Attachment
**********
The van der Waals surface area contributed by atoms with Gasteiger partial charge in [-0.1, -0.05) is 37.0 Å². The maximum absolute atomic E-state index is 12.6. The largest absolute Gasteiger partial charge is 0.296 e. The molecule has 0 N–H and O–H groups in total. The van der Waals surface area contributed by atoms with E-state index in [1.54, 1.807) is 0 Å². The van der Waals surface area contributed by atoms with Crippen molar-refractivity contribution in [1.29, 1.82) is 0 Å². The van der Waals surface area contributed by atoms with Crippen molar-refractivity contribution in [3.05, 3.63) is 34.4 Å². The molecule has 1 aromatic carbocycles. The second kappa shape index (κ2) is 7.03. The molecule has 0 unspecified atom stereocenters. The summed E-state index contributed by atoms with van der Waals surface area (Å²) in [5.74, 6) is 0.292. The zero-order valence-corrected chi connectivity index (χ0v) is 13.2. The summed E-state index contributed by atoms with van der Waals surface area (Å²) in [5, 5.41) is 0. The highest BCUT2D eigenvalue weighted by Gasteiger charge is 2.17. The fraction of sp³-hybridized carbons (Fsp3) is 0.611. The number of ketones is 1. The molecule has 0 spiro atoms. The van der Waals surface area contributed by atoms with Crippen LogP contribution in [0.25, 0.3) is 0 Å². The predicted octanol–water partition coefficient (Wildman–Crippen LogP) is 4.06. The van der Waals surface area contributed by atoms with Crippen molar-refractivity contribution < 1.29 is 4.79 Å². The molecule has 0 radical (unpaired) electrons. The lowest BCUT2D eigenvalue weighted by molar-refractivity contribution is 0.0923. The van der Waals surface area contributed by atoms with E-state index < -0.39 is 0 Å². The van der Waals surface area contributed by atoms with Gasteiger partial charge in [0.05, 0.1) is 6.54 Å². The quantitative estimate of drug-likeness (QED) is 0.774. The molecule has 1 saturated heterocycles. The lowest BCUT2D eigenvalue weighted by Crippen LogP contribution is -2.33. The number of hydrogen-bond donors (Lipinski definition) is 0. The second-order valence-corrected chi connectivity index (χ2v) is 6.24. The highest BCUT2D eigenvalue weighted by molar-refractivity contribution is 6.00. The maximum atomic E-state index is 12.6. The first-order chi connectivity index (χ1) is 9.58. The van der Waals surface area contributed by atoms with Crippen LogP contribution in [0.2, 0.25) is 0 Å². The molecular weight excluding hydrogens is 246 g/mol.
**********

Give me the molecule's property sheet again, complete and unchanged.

The van der Waals surface area contributed by atoms with Gasteiger partial charge in [-0.1, -0.05) is 37.0 Å². The maximum absolute atomic E-state index is 12.6. The largest absolute Gasteiger partial charge is 0.296 e. The molecule has 0 N–H and O–H groups in total. The van der Waals surface area contributed by atoms with E-state index in [1.54, 1.807) is 0 Å². The van der Waals surface area contributed by atoms with Crippen molar-refractivity contribution in [1.29, 1.82) is 0 Å². The van der Waals surface area contributed by atoms with Crippen molar-refractivity contribution in [3.05, 3.63) is 34.4 Å². The molecule has 1 aromatic carbocycles. The second kappa shape index (κ2) is 7.03. The molecule has 0 unspecified atom stereocenters. The summed E-state index contributed by atoms with van der Waals surface area (Å²) in [5.74, 6) is 0.292. The zero-order valence-corrected chi connectivity index (χ0v) is 13.2. The summed E-state index contributed by atoms with van der Waals surface area (Å²) in [5, 5.41) is 0. The highest BCUT2D eigenvalue weighted by Gasteiger charge is 2.17. The fraction of sp³-hybridized carbons (Fsp3) is 0.611. The number of ketones is 1. The molecule has 0 spiro atoms. The van der Waals surface area contributed by atoms with Crippen LogP contribution in [0.25, 0.3) is 0 Å². The predicted octanol–water partition coefficient (Wildman–Crippen LogP) is 4.06. The van der Waals surface area contributed by atoms with Crippen molar-refractivity contribution < 1.29 is 4.79 Å². The molecule has 0 radical (unpaired) electrons. The lowest BCUT2D eigenvalue weighted by molar-refractivity contribution is 0.0923. The van der Waals surface area contributed by atoms with E-state index < -0.39 is 0 Å². The van der Waals surface area contributed by atoms with Gasteiger partial charge in [0.05, 0.1) is 6.54 Å². The quantitative estimate of drug-likeness (QED) is 0.774. The molecule has 1 saturated heterocycles. The lowest BCUT2D eigenvalue weighted by Crippen LogP contribution is -2.33. The number of hydrogen-bond donors (Lipinski definition) is 0. The second-order valence-corrected chi connectivity index (χ2v) is 6.24. The highest BCUT2D eigenvalue weighted by molar-refractivity contribution is 6.00. The maximum atomic E-state index is 12.6. The first-order chi connectivity index (χ1) is 9.58. The van der Waals surface area contributed by atoms with Crippen LogP contribution in [0.2, 0.25) is 0 Å². The molecular weight excluding hydrogens is 246 g/mol.